Tabasco sauce is a brand of fermented hot sauce made from the prominent tabasco peppers.
This sauce was originally introduced by the McIlhenny Company in 1868 according to its official website.
The sizzling hot condiment has won a special place in the hearts of many.
Be it burritos or tortilla chips, fries or even bread, there’s something everyone can enjoy with this sauce.
The secret ingredients to this tongue scorcher are tabasco peppers and vinegar.
According to Business Insider, they are left to ferment in a barrel for about three years to then be retrieved and have salt and other flavors added. This culminates in the bottled spicy sauce we enjoy.
However, it is often that we find an old bottle of Tabasco sauce in the kitchen. A common question people have is, does Tabasco sauce go bad?
Fret not, as this definitive article explains any uncertainty you might have about this aspect.
How to Store Tabasco Sauce Properly?
While those sauces also last reasonably long, they contain salt that helps in preservation as opposed to acidity, according to a research posted on the NCBI.
Since Tabasco sauce does not usually rely on salt to remain fresh, it does not need to be refrigerated.
However, there is a stark difference between the storage of store-bought Tabasco sauce and homemade sauce.
This is mainly because of the difference in preparation methods of the latter with dozens of recipes available.
For both opened and unopened store-bought Tabasco sauce, it can be stored anywhere in the pantry or kitchen with little consequence.
However, it must be kept away from direct sunlight. Other than that, there are no precautions to be taken.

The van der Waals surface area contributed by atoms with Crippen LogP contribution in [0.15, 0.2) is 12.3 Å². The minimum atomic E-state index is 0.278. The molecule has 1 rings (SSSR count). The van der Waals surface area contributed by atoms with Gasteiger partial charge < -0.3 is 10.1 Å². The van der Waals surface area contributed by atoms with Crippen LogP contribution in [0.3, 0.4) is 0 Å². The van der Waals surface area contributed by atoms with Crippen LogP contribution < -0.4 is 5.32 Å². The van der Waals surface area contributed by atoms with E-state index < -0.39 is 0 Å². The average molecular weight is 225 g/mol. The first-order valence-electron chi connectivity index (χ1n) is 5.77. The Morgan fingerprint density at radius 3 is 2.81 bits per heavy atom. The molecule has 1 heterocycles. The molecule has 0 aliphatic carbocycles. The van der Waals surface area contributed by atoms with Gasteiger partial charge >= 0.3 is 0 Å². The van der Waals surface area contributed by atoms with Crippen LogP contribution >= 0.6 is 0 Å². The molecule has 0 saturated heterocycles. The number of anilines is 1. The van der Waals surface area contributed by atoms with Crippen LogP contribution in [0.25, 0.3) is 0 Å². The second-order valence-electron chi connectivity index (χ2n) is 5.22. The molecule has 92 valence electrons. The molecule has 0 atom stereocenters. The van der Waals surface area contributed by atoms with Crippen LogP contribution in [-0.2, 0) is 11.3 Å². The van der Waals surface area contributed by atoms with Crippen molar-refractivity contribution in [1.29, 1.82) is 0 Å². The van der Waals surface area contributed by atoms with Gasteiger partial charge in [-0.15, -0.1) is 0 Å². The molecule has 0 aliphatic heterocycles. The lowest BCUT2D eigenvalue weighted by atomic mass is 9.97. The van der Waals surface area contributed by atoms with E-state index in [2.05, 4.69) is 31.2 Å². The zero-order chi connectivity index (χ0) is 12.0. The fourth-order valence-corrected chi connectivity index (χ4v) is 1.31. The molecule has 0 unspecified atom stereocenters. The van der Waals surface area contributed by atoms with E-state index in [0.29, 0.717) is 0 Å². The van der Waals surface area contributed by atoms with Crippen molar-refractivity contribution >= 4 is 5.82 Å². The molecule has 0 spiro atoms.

For homemade simple Tabasco sauce, refrigeration is a must for it to survive more than a month. If left at room temperature, microorganisms will start to multiply at an alarming pace in the container.
For homemade Tabasco sauce seethed in vinegar or some other preserving substance, you can let it sit outside. It will stay fresh for a while before any visible spoilage.
However, even in this case, for 100% assurance, it is recommended to store it in the fridge.
Does Tabasco Sauce Go Bad? How Long Does Tabasco Sauce Last?
Tabasco sauce is one of those condiments that last longer than they need to. It can virtually never spoil.
That vitality is due to the low pH (high acidity) or the vinegar present within the sauce. This makes it self-preserving without any need for additives or other chemicals.
As stated by Healthline, vinegar prevents bacteria growth and works as a cleaner. This means that refrigeration is unnecessary.
However, while Tabasco sauce remains bacteria-free, it does suffer from taste degradation.
For both unopened and opened store-bought Tabasco sauce, this condiment can last many years without taste loss.
The shelf life of the original red blend is highest followed by other flavors such as habanero, jalapeno and garlic. In general, however, it is recommended to replace the sauce after about five years.
For homemade Tabasco sauce, the longevity of the condiment depends on the preparation method.
To make the sauce self-preserving, a low pH must be reached. Thus, during preparation, vinegar or sugar is used to decrease the pH.
If the pH is not lowered, bacteria can sprout after storage. In such a case, refrigeration is a must since without it, the homemade sauce would go bad within a week. Refrigeration gives it a Best By date of 2-4 months at best.
How to Tell If Tabasco Sauce Is Bad? Tabasco Sauce Shelf Life!
Tabasco sauce never really goes ‘bad,’ but the taste may deteriorate over time.
The color gets darker and more brown over time. The degeneration is mainly due to the added flavors.
Like all things, there is no absolute guarantee that the product will never spoil. The main problem is usually external contamination.
By tasting a tiny bit of the sauce, any degradation will be fairly apparent. If your bottle of sauce has gone bad, you will know through these signs:
Generally, though, Tabasco sauce lasts fairly long. Many people have reported it lasted many years before any loss of taste.